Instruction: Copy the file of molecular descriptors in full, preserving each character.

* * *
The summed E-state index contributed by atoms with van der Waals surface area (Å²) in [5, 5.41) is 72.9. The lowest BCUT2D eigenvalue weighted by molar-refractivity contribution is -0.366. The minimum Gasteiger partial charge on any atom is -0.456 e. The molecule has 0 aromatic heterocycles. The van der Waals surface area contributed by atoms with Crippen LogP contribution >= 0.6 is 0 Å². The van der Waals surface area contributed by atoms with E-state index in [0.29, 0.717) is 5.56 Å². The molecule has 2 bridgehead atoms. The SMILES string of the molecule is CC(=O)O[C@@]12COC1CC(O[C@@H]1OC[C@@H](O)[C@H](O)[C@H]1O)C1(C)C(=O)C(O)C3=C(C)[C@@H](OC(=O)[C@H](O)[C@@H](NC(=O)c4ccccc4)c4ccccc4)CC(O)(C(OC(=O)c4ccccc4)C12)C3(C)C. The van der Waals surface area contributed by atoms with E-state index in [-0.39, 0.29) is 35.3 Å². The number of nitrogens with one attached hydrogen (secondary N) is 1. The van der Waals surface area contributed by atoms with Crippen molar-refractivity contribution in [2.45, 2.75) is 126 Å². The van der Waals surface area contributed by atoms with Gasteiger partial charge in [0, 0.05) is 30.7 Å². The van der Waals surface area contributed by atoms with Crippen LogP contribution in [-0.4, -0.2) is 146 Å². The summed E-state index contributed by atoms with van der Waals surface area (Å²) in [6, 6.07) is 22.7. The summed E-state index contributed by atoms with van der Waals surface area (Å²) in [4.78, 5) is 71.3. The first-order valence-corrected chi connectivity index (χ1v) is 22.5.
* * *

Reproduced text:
The summed E-state index contributed by atoms with van der Waals surface area (Å²) in [5, 5.41) is 72.9. The lowest BCUT2D eigenvalue weighted by molar-refractivity contribution is -0.366. The minimum Gasteiger partial charge on any atom is -0.456 e. The molecule has 0 aromatic heterocycles. The van der Waals surface area contributed by atoms with Crippen LogP contribution >= 0.6 is 0 Å². The van der Waals surface area contributed by atoms with E-state index in [0.29, 0.717) is 5.56 Å². The molecule has 2 bridgehead atoms. The SMILES string of the molecule is CC(=O)O[C@@]12COC1CC(O[C@@H]1OC[C@@H](O)[C@H](O)[C@H]1O)C1(C)C(=O)C(O)C3=C(C)[C@@H](OC(=O)[C@H](O)[C@@H](NC(=O)c4ccccc4)c4ccccc4)CC(O)(C(OC(=O)c4ccccc4)C12)C3(C)C. The van der Waals surface area contributed by atoms with E-state index in [-0.39, 0.29) is 35.3 Å². The number of nitrogens with one attached hydrogen (secondary N) is 1. The van der Waals surface area contributed by atoms with Crippen molar-refractivity contribution in [2.45, 2.75) is 126 Å². The van der Waals surface area contributed by atoms with Gasteiger partial charge in [0, 0.05) is 30.7 Å². The van der Waals surface area contributed by atoms with Crippen LogP contribution in [-0.4, -0.2) is 146 Å². The summed E-state index contributed by atoms with van der Waals surface area (Å²) in [6, 6.07) is 22.7. The summed E-state index contributed by atoms with van der Waals surface area (Å²) in [4.78, 5) is 71.3. The first-order valence-corrected chi connectivity index (χ1v) is 22.5.